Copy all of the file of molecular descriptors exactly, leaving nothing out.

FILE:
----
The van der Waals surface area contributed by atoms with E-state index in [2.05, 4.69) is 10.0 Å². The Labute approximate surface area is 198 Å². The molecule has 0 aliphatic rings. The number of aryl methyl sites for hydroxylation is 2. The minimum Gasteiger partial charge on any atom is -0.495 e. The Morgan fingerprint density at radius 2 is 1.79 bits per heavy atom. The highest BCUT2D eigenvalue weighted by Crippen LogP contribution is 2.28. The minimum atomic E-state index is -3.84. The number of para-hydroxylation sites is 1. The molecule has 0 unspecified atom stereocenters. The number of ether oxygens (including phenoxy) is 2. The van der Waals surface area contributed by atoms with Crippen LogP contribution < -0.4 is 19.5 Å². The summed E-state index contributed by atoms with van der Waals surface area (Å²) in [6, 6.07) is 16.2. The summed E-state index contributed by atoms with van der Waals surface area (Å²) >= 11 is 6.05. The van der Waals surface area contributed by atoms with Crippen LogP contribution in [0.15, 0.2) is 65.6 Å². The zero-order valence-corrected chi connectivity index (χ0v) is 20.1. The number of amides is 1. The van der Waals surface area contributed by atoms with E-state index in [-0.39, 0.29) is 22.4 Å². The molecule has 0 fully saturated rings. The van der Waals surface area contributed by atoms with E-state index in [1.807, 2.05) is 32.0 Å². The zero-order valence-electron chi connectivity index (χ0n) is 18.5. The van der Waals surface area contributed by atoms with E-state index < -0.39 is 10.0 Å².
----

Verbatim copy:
The van der Waals surface area contributed by atoms with E-state index in [2.05, 4.69) is 10.0 Å². The Labute approximate surface area is 198 Å². The molecule has 0 aliphatic rings. The number of aryl methyl sites for hydroxylation is 2. The minimum Gasteiger partial charge on any atom is -0.495 e. The Morgan fingerprint density at radius 2 is 1.79 bits per heavy atom. The highest BCUT2D eigenvalue weighted by Crippen LogP contribution is 2.28. The minimum atomic E-state index is -3.84. The number of para-hydroxylation sites is 1. The molecule has 0 unspecified atom stereocenters. The number of ether oxygens (including phenoxy) is 2. The van der Waals surface area contributed by atoms with Crippen LogP contribution < -0.4 is 19.5 Å². The summed E-state index contributed by atoms with van der Waals surface area (Å²) in [6, 6.07) is 16.2. The summed E-state index contributed by atoms with van der Waals surface area (Å²) >= 11 is 6.05. The van der Waals surface area contributed by atoms with Crippen LogP contribution in [0.15, 0.2) is 65.6 Å². The zero-order valence-corrected chi connectivity index (χ0v) is 20.1. The number of amides is 1. The van der Waals surface area contributed by atoms with E-state index in [-0.39, 0.29) is 22.4 Å². The molecule has 0 fully saturated rings. The van der Waals surface area contributed by atoms with E-state index in [1.807, 2.05) is 32.0 Å². The zero-order valence-electron chi connectivity index (χ0n) is 18.5. The van der Waals surface area contributed by atoms with E-state index < -0.39 is 10.0 Å².